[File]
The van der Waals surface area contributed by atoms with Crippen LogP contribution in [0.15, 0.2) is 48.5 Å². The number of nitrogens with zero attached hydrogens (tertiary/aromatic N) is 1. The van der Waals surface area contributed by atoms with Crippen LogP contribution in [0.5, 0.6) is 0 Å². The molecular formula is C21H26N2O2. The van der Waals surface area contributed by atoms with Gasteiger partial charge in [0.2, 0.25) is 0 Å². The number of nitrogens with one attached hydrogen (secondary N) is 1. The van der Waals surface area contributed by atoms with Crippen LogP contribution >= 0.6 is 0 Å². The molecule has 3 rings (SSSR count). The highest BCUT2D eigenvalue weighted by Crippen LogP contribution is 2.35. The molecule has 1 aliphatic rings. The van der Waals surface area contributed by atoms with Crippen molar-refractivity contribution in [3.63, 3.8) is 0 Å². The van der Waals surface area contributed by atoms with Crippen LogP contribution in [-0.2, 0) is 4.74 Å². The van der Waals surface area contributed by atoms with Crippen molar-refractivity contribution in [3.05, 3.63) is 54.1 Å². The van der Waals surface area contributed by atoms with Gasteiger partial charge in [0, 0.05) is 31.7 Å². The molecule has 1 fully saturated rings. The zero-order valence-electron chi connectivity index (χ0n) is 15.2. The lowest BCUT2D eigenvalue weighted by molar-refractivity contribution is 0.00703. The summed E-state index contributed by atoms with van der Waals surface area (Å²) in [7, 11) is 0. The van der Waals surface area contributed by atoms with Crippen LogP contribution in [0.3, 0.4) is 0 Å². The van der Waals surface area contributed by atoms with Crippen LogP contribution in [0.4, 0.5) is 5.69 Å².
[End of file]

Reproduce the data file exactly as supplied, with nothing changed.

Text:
The van der Waals surface area contributed by atoms with Crippen LogP contribution in [0.15, 0.2) is 48.5 Å². The number of nitrogens with zero attached hydrogens (tertiary/aromatic N) is 1. The van der Waals surface area contributed by atoms with Crippen LogP contribution in [0.5, 0.6) is 0 Å². The molecular formula is C21H26N2O2. The van der Waals surface area contributed by atoms with Gasteiger partial charge in [0.2, 0.25) is 0 Å². The number of nitrogens with one attached hydrogen (secondary N) is 1. The van der Waals surface area contributed by atoms with Crippen LogP contribution >= 0.6 is 0 Å². The molecule has 3 rings (SSSR count). The highest BCUT2D eigenvalue weighted by Crippen LogP contribution is 2.35. The molecule has 1 aliphatic rings. The van der Waals surface area contributed by atoms with Crippen molar-refractivity contribution in [3.63, 3.8) is 0 Å². The van der Waals surface area contributed by atoms with Crippen LogP contribution in [-0.2, 0) is 4.74 Å². The van der Waals surface area contributed by atoms with Crippen molar-refractivity contribution in [3.05, 3.63) is 54.1 Å². The van der Waals surface area contributed by atoms with Gasteiger partial charge in [0, 0.05) is 31.7 Å². The molecule has 1 fully saturated rings. The zero-order valence-electron chi connectivity index (χ0n) is 15.2. The lowest BCUT2D eigenvalue weighted by molar-refractivity contribution is 0.00703. The summed E-state index contributed by atoms with van der Waals surface area (Å²) in [7, 11) is 0. The van der Waals surface area contributed by atoms with Crippen LogP contribution in [0.3, 0.4) is 0 Å². The van der Waals surface area contributed by atoms with Crippen LogP contribution in [0.4, 0.5) is 5.69 Å².